Justin Hayward and John Lodge Threshold THS 14
Released: March 1975
Chart Peak: #16
Weeks Charted: 23
At least in terms of sound, Justin Hayward and John Lodge, guitarist and bass player, respectively, with the currently inactive Moody Blues, have created in Blue Jays the ultimate Moody Blues album. It is the same sound that established the Moodys' mass popularity in 1968 with Days of Future Passed: basic rock instrumentation heavily overlaid with Mellotron or string orchestra, and vocals treated as instruments in the Wagnerian manner. In strictly musical terms, however, the Moody Blues are far from Wagnerian. Simple melodic themes are elongated to accomodate a dramatic sense about as sophisticated as a mediocre Fifties soundtrack, their emotional import exaggerated by such devices as rapidly swelling orchestration and gargantuan crescendo.
Original album advertising art. Click image for larger view.
It can be convincingly argued that the Moody Blues, as much as any act, helped reassert orchestral sound into the mainstream of pop music at a time when unornamented hard rock was at its peak of popularity and softness was "out." They did this by creating "psychedelic" mood music for the youth market, shrewdly organizing their albums as "trips," and selling it as rock. The formula worked. In the seven years since Days of Future Passed, with producer Tony Clarke, the Moody Blues sensibly did not tamper much with the sound that had made them popular except to improve it technologically. As a result, Blue Jays leaps off the turntable, a tidal wave of romantic bombast that would have reduced Cecil B. DeMille to jelly.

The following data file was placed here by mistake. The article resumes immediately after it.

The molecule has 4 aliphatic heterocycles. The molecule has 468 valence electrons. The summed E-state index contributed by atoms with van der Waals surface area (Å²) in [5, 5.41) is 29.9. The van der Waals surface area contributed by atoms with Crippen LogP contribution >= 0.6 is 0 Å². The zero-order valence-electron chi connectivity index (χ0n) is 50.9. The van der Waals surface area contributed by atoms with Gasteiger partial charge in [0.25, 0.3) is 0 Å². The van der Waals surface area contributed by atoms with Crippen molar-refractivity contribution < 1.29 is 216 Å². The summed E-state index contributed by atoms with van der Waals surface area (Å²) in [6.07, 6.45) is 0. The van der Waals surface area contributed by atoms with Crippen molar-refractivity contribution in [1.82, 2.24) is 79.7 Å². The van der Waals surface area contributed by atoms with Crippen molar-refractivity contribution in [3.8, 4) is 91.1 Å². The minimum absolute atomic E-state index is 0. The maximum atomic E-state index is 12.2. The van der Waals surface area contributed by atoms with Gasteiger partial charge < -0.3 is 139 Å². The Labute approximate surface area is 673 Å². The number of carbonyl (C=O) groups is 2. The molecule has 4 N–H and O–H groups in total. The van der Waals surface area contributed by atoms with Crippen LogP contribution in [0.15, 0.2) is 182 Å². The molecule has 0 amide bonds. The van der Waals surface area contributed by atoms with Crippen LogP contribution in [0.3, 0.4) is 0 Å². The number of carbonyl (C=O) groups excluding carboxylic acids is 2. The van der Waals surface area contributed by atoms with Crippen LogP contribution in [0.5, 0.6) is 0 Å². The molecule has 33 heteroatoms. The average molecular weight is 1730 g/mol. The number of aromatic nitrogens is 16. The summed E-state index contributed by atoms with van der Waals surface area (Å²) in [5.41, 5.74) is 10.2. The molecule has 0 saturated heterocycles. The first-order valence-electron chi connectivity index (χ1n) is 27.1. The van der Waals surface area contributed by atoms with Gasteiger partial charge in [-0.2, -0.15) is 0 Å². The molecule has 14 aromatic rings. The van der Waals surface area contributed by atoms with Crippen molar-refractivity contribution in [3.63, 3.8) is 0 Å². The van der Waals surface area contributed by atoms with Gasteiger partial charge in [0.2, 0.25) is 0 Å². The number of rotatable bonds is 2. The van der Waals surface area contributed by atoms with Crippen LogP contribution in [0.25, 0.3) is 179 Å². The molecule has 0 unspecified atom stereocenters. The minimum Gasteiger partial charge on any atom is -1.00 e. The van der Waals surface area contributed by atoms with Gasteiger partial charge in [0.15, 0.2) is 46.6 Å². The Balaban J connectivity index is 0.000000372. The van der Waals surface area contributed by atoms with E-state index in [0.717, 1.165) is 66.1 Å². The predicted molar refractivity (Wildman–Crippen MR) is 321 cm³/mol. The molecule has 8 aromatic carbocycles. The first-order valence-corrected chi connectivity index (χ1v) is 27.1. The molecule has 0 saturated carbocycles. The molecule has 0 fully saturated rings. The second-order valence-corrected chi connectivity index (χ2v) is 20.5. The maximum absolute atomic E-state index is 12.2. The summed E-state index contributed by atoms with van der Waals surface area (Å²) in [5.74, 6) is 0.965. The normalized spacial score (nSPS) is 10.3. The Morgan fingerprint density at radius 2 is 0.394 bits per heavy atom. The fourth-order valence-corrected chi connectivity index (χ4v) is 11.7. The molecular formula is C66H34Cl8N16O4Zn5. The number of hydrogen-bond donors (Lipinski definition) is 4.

While there's no denying that the Moody Blues albums, and now Blue Jays, represent some sort of high point in pop engineering, the aesthetic value of the Moody Blues catalog is questionable. True, "Nights in White Satin" (minus its coda of purple poetry) and especially "Question" contain a melodic grandeur appropriate to the Moodys' aural style. The same can't be said, however, for the rest of their tunes. And if the lyrics to Moody Blues songs are studied in many colleges, which is what one writer recently claimed in the New York Times, that fact is distressing. For the Moody Blues' and Blue Jays' lyrics are so absorbed in cosmic banalities as to render meaning meaningless. Like Cecil B. DeMille's religious epics, they eroticize the spiritual and spiritualize the erotic as sentimental kitsch. Writes Justin Hayward in "This Morning":
Long is the road, that takes you from home
My baby, oh my darling
And sleepless are the hours
And lonely is the night
For the poor tormented soul
Who is searching for the light
Writes John Lodge in "Saved by the Music":
When you're following all life's lies
And find its meaning
And truth still hides
Don't cover your face
Let the warmth come flowing through
Welcome dawn new morning dew
Pompous, dumb and self-pitying, these lyrics mark an all-time low for both writers, though it should hardly matter to Moody Blues lovers. What matters most is gorgeous sound. All ten of the cuts on Blue Jays are ballads, and three of them feature an orchestra led by Peter Knight, who also conducted on Days of Future Passed. Blue Jays is a tonal bath, all sound and nothing but sound, the perfect background music for the kind of person who whispers "I love you" to a one-night stand.